Thursday, October 22, 2015
Miri Rubin's "The Middle Ages: A Very Short Introduction": Book Review
Chapter 2, "People and their life-styles" covers such issues as what colorful clothing men, women, and children wore respectively in Norse Greenland, and then on the next page, shows how the medieval notions of the humours effected what people were expected to do and how they were assumed to act on their nature. She often, as her sources show, draws on very specialized monographs for her examples. These may not be that accessible to general readers, but she does provide recent studies by scholars of each topic. While literature and popular culture may not earn as much attention, and while philosophy and theology are submerged, this remains a quick primer.
"The big idea: Christian salvation" comes next, and unsurprisingly Rubin shows how this filtered into all walks of life. The illustrations of sculpture and art are well chosen to enliven the impact of Christian piety upon the masses. Similarly, "Kingship, lordship, and government" treats this subject briskly, if in less space. I found the religious element more stimulating, by contrast. The effects of belief and popular piety gain verve, while the theories of how rulers dominate felt more stolid.
"Exchange, environments, and resources" looks at the environmental impacts. The use of the forest (as she tells, from the Latin for "outside,") is deployed here to show woodland management. Rubin reminds readers how rather than untamed wilderness, the woodlands were often a locale of careful attention and frequent visits by many people from different ranks and for diverse reasons.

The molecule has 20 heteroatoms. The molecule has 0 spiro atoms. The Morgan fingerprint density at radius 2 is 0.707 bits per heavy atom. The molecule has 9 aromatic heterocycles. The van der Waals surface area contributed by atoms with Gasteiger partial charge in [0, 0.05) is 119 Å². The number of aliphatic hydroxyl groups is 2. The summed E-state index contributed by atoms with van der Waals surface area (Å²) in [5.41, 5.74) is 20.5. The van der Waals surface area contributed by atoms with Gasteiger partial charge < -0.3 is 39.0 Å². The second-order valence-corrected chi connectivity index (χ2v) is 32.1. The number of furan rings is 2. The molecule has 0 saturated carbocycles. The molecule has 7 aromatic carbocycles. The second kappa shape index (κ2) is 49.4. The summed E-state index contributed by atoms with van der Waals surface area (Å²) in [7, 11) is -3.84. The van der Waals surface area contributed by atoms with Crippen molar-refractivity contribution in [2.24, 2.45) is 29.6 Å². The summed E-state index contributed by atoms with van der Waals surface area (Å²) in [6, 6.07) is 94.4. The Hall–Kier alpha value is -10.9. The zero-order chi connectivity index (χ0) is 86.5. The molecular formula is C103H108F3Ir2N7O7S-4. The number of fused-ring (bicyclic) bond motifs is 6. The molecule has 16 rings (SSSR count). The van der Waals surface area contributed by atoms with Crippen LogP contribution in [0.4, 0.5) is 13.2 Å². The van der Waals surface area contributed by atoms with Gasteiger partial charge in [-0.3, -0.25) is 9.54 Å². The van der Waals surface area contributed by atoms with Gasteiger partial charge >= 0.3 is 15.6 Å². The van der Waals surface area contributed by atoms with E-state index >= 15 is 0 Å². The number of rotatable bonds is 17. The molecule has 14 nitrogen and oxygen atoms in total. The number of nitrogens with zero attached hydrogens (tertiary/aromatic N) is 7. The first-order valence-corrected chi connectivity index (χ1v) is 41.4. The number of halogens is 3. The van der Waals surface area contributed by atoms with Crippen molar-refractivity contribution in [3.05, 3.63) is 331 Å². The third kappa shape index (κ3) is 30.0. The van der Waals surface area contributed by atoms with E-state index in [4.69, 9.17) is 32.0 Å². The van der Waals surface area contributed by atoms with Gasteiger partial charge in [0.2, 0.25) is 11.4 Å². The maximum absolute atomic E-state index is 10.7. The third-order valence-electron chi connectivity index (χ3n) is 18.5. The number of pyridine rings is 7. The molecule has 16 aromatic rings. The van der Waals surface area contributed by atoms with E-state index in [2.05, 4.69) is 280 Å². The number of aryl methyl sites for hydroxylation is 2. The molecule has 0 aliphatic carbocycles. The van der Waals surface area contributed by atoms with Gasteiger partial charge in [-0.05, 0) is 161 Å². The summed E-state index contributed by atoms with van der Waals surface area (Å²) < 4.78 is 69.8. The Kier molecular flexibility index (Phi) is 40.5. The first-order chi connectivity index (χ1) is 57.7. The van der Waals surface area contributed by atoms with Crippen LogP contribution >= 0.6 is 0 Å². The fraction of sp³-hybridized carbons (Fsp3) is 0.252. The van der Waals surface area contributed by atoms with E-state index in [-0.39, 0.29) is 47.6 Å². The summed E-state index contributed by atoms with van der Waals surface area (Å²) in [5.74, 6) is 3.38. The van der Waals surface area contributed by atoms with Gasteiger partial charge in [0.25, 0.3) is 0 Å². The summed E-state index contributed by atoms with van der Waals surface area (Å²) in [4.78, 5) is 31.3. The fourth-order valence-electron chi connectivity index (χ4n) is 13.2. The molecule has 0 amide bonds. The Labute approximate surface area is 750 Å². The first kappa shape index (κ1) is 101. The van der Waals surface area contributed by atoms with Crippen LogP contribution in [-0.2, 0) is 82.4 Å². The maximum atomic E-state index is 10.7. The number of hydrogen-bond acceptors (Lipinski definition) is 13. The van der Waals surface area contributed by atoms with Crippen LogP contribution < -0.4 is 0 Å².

"The 'Middle Ages' of 'others" treats not only Muslims and pagans in passing, but the persecuted Jews. Their precarious position, as they found themselves dependent on rulers, was difficult. Often they had to convert and even then, as in Spain, they remained under suspicion. Maneuvered into go-betweens for finance and trade, they were often pawns of unscrupulous Christian regimes.
Finally, "The 'Middle Ages' in our daily lives" suggests in universities, especially, ties to our own times. As Rubin says, the Middle Ages can be manipulated for unions and radical reform, or for conservative and traditional lifestyles. Its thousand years, here summed up rapidly by necessity, suggest a period as complicated and free of stereotype as any other for our European ancestors.
(Amazon US 5-8-15)